How to Set Goals for 2021
New Year’s resolutions can be stressful and overwhelming any year. But making big commitments for an uncertain year can be especially intimidating. 2020 did not go the way anyone expected, to say the least. And while the vaccine is starting distribution, the pandemic isn’t over and nobody knows what 2021 will bring.
How do you set goals for yourself in that environment? Put simply: take it easy on yourself.
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Forget “New Year, New You”
Every January, a slew of ads use the cliche “New year, new you,” to try to get you to buy their product. The promise is that this product will be the one that completely changes your life. All your dream will come true, if only you fork over money.
Is that true? Likely not. Completely changing your life takes a lot of time and hard work. Sometimes it requires help from a therapist or other qualified professional. But it will always require effort.
Even if one simple purchase could fundamentally change who you are, would you want to? There is so much to love about yourself. Stop for a moment and think about what you love (or even like) about who you are.
Don’t change that. Instead of committing to being a whole new person, commit to improving yourself.
Instead of becoming a “new you,” in 2021, try becoming:
You contain multitudes. Focus on just one of these areas and see how much your life can improve.
Learn more: Mental Health After COVID-19
Don’t Shoot for the Moon
Yes, we think you can and will do amazing things. But consider being easy with yourself this year.
Experts everywhere agree that you are most likely to achieve your goals if they are SMART:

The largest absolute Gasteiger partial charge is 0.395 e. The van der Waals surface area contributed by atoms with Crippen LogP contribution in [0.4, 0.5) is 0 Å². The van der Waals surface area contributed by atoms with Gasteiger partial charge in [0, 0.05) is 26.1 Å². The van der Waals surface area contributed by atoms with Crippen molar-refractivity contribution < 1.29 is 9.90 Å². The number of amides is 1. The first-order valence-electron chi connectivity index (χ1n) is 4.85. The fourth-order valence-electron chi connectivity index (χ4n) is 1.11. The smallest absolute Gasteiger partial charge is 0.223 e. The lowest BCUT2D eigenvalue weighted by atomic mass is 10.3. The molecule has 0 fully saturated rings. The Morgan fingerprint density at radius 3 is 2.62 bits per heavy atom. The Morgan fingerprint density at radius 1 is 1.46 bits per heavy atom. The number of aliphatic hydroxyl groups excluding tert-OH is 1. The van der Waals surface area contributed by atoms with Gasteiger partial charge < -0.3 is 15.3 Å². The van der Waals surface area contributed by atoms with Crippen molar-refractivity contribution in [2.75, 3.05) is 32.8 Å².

S – specific
M – measurable
A – achievable
R – relevant
T – time-bound
This year, put some emphasis on achievable. Don’t think of things that are only achievable if you give it your all. Instead, consider goals that are achievable with some effort, but not all your might.
Why not go all-out? Because 2020 was traumatic. And after anyone endures trauma, they need time and space to recover. Adjusting your goals accordingly makes it more likely that you will achieve them, and achieving your goals can improve your mental health.
Focus on Mental Health
Every January, millions of people make resolutions about their physical health. For most people, it’s a weight loss goal. However, other people resolve to run so many miles, improve their diet, or achieve some other physical goal.
There is nothing wrong with these goals. But what if just once, you decided to make resolutions about your mental health?
What if this year you resolved to meditate, attend therapy, or make amends? These things can be just as life-changing. Bonus: taking care of your mental health can also seriously improve your physical health as well.